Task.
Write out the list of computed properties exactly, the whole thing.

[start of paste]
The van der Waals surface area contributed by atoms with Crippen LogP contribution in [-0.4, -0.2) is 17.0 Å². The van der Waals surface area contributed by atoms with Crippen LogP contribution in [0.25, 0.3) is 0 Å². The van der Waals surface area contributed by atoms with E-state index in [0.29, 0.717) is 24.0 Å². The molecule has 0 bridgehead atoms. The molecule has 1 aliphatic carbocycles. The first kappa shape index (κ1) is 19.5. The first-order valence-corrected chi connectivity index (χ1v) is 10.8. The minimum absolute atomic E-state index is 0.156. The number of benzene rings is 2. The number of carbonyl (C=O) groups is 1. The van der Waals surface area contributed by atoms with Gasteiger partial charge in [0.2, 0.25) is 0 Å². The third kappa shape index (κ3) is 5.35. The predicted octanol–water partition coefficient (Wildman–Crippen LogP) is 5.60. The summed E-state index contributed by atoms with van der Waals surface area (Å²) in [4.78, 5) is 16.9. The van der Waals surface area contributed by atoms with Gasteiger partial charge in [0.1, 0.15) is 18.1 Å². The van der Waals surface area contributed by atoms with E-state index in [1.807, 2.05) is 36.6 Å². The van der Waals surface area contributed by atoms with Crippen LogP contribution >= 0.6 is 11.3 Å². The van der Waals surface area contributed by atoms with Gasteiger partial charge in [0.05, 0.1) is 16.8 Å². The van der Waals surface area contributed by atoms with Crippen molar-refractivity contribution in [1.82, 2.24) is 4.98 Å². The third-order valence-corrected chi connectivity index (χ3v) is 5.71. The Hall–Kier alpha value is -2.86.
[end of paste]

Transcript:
The van der Waals surface area contributed by atoms with Crippen LogP contribution in [-0.4, -0.2) is 17.0 Å². The van der Waals surface area contributed by atoms with Crippen LogP contribution in [0.25, 0.3) is 0 Å². The van der Waals surface area contributed by atoms with E-state index in [0.29, 0.717) is 24.0 Å². The molecule has 0 bridgehead atoms. The molecule has 1 aliphatic carbocycles. The first kappa shape index (κ1) is 19.5. The first-order valence-corrected chi connectivity index (χ1v) is 10.8. The minimum absolute atomic E-state index is 0.156. The number of benzene rings is 2. The number of carbonyl (C=O) groups is 1. The van der Waals surface area contributed by atoms with Gasteiger partial charge in [0.2, 0.25) is 0 Å². The third kappa shape index (κ3) is 5.35. The predicted octanol–water partition coefficient (Wildman–Crippen LogP) is 5.60. The summed E-state index contributed by atoms with van der Waals surface area (Å²) in [4.78, 5) is 16.9. The van der Waals surface area contributed by atoms with Gasteiger partial charge in [0.1, 0.15) is 18.1 Å². The van der Waals surface area contributed by atoms with E-state index in [1.807, 2.05) is 36.6 Å². The van der Waals surface area contributed by atoms with Crippen LogP contribution >= 0.6 is 11.3 Å². The van der Waals surface area contributed by atoms with Gasteiger partial charge in [0.05, 0.1) is 16.8 Å². The van der Waals surface area contributed by atoms with Crippen molar-refractivity contribution in [1.82, 2.24) is 4.98 Å². The third-order valence-corrected chi connectivity index (χ3v) is 5.71. The Hall–Kier alpha value is -2.86.